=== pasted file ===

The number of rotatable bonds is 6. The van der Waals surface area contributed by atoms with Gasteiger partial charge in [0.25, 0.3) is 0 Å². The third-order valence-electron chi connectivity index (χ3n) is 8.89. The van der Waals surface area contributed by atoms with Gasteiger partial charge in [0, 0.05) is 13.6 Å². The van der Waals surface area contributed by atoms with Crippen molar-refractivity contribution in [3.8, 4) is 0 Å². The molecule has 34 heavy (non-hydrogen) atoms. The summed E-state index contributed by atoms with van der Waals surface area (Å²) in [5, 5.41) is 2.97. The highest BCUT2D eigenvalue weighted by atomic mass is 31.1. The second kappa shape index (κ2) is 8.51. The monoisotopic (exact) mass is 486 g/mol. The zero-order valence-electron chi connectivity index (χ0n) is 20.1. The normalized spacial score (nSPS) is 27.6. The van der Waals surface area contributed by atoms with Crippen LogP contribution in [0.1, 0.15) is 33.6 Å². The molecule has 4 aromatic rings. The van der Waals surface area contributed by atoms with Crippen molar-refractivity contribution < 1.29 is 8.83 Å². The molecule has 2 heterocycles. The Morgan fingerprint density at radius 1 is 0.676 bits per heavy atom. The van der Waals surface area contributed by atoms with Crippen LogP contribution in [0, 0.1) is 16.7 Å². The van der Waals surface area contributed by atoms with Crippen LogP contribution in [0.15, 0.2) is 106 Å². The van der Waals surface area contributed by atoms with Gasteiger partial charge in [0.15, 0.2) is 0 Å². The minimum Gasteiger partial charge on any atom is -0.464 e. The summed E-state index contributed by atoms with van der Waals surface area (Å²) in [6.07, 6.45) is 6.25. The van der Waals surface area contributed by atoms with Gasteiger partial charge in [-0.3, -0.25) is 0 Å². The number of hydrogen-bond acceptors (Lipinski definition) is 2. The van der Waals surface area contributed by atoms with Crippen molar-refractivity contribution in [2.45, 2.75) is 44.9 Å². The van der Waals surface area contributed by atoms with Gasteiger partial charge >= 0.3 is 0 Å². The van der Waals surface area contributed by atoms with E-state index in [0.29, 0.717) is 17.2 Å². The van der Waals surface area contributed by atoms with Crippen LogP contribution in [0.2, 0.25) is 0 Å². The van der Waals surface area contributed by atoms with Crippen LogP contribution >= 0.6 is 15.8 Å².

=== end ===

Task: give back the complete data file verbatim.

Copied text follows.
The number of rotatable bonds is 6. The van der Waals surface area contributed by atoms with Gasteiger partial charge in [0.25, 0.3) is 0 Å². The third-order valence-electron chi connectivity index (χ3n) is 8.89. The van der Waals surface area contributed by atoms with Gasteiger partial charge in [0, 0.05) is 13.6 Å². The van der Waals surface area contributed by atoms with Crippen molar-refractivity contribution in [3.8, 4) is 0 Å². The molecule has 34 heavy (non-hydrogen) atoms. The summed E-state index contributed by atoms with van der Waals surface area (Å²) in [5, 5.41) is 2.97. The highest BCUT2D eigenvalue weighted by atomic mass is 31.1. The second kappa shape index (κ2) is 8.51. The monoisotopic (exact) mass is 486 g/mol. The zero-order valence-electron chi connectivity index (χ0n) is 20.1. The normalized spacial score (nSPS) is 27.6. The van der Waals surface area contributed by atoms with Crippen LogP contribution in [0.1, 0.15) is 33.6 Å². The molecule has 4 aromatic rings. The van der Waals surface area contributed by atoms with Crippen molar-refractivity contribution < 1.29 is 8.83 Å². The molecule has 2 heterocycles. The Morgan fingerprint density at radius 1 is 0.676 bits per heavy atom. The van der Waals surface area contributed by atoms with Crippen LogP contribution in [0, 0.1) is 16.7 Å². The van der Waals surface area contributed by atoms with Crippen LogP contribution in [0.15, 0.2) is 106 Å². The van der Waals surface area contributed by atoms with Gasteiger partial charge in [0.15, 0.2) is 0 Å². The minimum Gasteiger partial charge on any atom is -0.464 e. The summed E-state index contributed by atoms with van der Waals surface area (Å²) in [6.07, 6.45) is 6.25. The van der Waals surface area contributed by atoms with Gasteiger partial charge in [-0.3, -0.25) is 0 Å². The number of hydrogen-bond acceptors (Lipinski definition) is 2. The van der Waals surface area contributed by atoms with Crippen molar-refractivity contribution in [2.45, 2.75) is 44.9 Å². The van der Waals surface area contributed by atoms with Gasteiger partial charge >= 0.3 is 0 Å². The van der Waals surface area contributed by atoms with E-state index in [0.29, 0.717) is 17.2 Å². The van der Waals surface area contributed by atoms with Crippen LogP contribution in [0.2, 0.25) is 0 Å². The van der Waals surface area contributed by atoms with Crippen LogP contribution >= 0.6 is 15.8 Å².